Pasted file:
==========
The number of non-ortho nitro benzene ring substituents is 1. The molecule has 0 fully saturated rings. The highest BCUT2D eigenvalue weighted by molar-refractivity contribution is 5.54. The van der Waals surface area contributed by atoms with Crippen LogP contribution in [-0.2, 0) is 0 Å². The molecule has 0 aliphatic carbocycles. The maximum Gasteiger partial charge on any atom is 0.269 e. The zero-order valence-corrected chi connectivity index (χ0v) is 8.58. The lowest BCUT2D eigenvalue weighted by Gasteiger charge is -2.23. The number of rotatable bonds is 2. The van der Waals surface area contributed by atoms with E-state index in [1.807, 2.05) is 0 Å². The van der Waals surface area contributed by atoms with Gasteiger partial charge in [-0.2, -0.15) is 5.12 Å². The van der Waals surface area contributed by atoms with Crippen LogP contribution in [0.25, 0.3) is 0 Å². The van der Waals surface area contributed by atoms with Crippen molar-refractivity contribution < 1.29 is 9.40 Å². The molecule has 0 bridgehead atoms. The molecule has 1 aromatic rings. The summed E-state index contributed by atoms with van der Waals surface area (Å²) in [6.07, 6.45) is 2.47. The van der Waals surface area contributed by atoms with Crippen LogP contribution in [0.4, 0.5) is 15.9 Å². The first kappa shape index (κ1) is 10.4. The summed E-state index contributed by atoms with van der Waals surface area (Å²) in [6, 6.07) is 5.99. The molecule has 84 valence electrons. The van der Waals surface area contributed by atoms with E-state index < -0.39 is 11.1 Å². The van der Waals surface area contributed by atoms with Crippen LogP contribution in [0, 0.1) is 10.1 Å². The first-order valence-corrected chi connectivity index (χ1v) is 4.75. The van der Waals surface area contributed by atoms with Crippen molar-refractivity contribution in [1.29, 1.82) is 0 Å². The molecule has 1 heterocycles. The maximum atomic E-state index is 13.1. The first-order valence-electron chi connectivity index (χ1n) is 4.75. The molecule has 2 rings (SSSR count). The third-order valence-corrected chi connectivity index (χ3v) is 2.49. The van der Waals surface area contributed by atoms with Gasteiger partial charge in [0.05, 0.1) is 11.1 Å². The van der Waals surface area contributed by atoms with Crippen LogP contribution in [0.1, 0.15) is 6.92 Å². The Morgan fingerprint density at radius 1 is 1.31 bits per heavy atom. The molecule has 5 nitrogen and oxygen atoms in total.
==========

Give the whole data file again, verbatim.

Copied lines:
The number of non-ortho nitro benzene ring substituents is 1. The molecule has 0 fully saturated rings. The highest BCUT2D eigenvalue weighted by molar-refractivity contribution is 5.54. The van der Waals surface area contributed by atoms with Crippen LogP contribution in [-0.2, 0) is 0 Å². The molecule has 0 aliphatic carbocycles. The maximum Gasteiger partial charge on any atom is 0.269 e. The zero-order valence-corrected chi connectivity index (χ0v) is 8.58. The lowest BCUT2D eigenvalue weighted by Gasteiger charge is -2.23. The number of rotatable bonds is 2. The van der Waals surface area contributed by atoms with E-state index in [1.807, 2.05) is 0 Å². The van der Waals surface area contributed by atoms with Gasteiger partial charge in [-0.2, -0.15) is 5.12 Å². The van der Waals surface area contributed by atoms with Crippen LogP contribution in [0.25, 0.3) is 0 Å². The van der Waals surface area contributed by atoms with Crippen molar-refractivity contribution < 1.29 is 9.40 Å². The molecule has 0 bridgehead atoms. The molecule has 1 aromatic rings. The summed E-state index contributed by atoms with van der Waals surface area (Å²) in [6.07, 6.45) is 2.47. The van der Waals surface area contributed by atoms with Crippen LogP contribution in [0.4, 0.5) is 15.9 Å². The first kappa shape index (κ1) is 10.4. The summed E-state index contributed by atoms with van der Waals surface area (Å²) in [6, 6.07) is 5.99. The molecule has 84 valence electrons. The van der Waals surface area contributed by atoms with E-state index < -0.39 is 11.1 Å². The van der Waals surface area contributed by atoms with Crippen LogP contribution in [0, 0.1) is 10.1 Å². The first-order valence-corrected chi connectivity index (χ1v) is 4.75. The van der Waals surface area contributed by atoms with Crippen molar-refractivity contribution in [1.29, 1.82) is 0 Å². The molecule has 1 heterocycles. The maximum atomic E-state index is 13.1. The first-order valence-electron chi connectivity index (χ1n) is 4.75. The molecule has 2 rings (SSSR count). The third-order valence-corrected chi connectivity index (χ3v) is 2.49. The van der Waals surface area contributed by atoms with Gasteiger partial charge in [0.05, 0.1) is 11.1 Å². The van der Waals surface area contributed by atoms with Crippen LogP contribution in [0.1, 0.15) is 6.92 Å². The Morgan fingerprint density at radius 1 is 1.31 bits per heavy atom. The molecule has 5 nitrogen and oxygen atoms in total.